Re: subjective reality

From: <>
Date: Wed, 31 Aug 2005 11:52:37 -0400

 -----Original Message-----
 From: Brent Meeker <>
 Sent: Tue, 30 Aug 2005 18:12:43 -0700
 Subject: Re: subjective reality wrote:
> > -----Original Message-----
> From: Bruno Marchal <>
> To:
> Cc:
> Sent: Tue, 30 Aug 2005 12:01:42 +0200
> Subject: Re: subjective reality
> > > On 29 Aug 2005, at 18:41, wrote:

> You are also speculating in a narrower sense and that is where I
have > concentrated my objections, thus far. Though two
> of your premises (CT & AR) seem quite legitimate to me because,
though > they remain conjectural, there is some heuristic
> evidence that favors them, there is one of them, YD, which is purely
> speculative. To make it precise this is the claim that
> "one can replace the entire experience of a human being by that of a
> "digital computer" without prejudice to that experience".
> Though you seem ambivalent about how necessary this hypothesis is to
> your derivation of the *whole of physics* you
> cannot deny that you currently use it as an axiom! You seem also
aware > of the fact that QM invalidates this hypothesis,
> in other words, if QM is true physics than you cannot accomplish
such > replacement (which I assume might involve some
> physical interventions).

  YD is certainly speculative, but there is considerable evidence that
human experience is an epiphenomena of brain activity - from which is
follows that YD is possible. So far as I know there is nothing in QM
that contradicts it. In fact Tegmark and others have shown that the
operation of the human brain must be almost completely classical. So
for YD to be inconsistent with physics it would have to inconsistent
with classical physics.

 Why do you think YD is inconsistent with QM?

 Brent Meeker

 Hi Brent,

  At this stage of the argument I feel like answering: because Bruno
thinks so! But you deserve a better answer. I don't
  quite think your statements above are quite accurate and one does not
surely follow from the other. Human experience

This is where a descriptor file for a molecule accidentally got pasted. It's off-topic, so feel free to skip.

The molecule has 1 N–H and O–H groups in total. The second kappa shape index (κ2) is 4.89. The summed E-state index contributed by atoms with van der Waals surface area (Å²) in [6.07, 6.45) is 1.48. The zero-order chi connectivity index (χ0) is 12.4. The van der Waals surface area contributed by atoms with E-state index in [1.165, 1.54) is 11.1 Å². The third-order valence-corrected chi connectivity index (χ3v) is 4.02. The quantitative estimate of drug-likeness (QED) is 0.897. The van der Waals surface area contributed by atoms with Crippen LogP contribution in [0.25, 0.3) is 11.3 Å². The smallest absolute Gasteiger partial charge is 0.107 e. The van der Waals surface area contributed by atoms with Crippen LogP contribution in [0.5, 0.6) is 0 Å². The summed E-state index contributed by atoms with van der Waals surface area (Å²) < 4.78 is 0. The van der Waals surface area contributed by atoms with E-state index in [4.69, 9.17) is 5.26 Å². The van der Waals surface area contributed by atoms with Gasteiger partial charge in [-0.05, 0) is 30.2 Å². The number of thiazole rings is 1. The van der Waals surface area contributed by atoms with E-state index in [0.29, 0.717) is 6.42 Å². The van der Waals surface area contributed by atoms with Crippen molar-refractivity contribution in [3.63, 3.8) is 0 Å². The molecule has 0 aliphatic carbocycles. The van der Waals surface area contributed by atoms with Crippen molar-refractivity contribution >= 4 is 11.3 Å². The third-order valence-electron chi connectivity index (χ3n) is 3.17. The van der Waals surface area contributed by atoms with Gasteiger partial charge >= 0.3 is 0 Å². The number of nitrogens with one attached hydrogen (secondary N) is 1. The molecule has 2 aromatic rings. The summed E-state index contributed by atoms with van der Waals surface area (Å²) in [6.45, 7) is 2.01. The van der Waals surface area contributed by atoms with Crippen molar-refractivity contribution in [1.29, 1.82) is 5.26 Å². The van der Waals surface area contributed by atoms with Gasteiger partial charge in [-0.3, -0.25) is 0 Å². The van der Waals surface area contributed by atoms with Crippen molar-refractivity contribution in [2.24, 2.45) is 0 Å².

is surely NOT an epiphenomenon of brain activity though SOME of it
very likely is. To me, at least human experience includes things like:
we are born, we eat, we grow, we play, we work, we meet other people,
we learn to dance, we drive cars, we get into accidents, we get sick,
we go to war, we run into bullets, we get old, we forget, we die. It
also includes things like, we
  are happy, we are sad, we pain, we dream, we crave, we wonder, we
prove theorems. See what I mean? Are all these
  epiphenomena of barin activity? I don't think you can say that about
the first set though I am sure you have experienced
  some of what I describe. About the second set you may be more
convinced but I am sure you have heard the word
  "intensionality" associated to at least some of those. It reminds us
that some of our so called "mental states" (brain configurations if you
prefer" have a certain directionality to them usually pointing to
events that we take to be
  consensually external to us. So maybe you want to widen a bit your
concept of 'human experience" above.

  As I stated before I believe it is not difficult to imagine a
situation in which you can falsify, by a non-local quantum
  mechanical experiment the type of hypothesis that Bruno calls YD,
meaning one scenario in which all your experience
  (by which I mean what I describe above) is, at some point in your
life, replaced by a suitably programmed digital
  computer. Bruno states that he actually knows this to be the case that
is the reason I have not given myself the
  trouble to try and sharpen up the argument. But I am quite confident
that this can be done with a bit of patience
 and the help of the many wonders of quantum states.

  As far as I can tell you are correct in that Classical Mechanics does
not, a priori, forbid such "operation" if the brain
  is indeed a fully classical functional system and Tegmark's argument
has obvious merit. On the other hand there may
  be other "technical" impediments to this "avatar" that we don't know
about since we do not really know much
  about brain function and surely about how it really pins down human
experience (in the narrow or wide sense).

 Godfrey Kurtz
 (New Brunswick, NJ)

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Received on Wed Aug 31 2005 - 12:02:05 PDT

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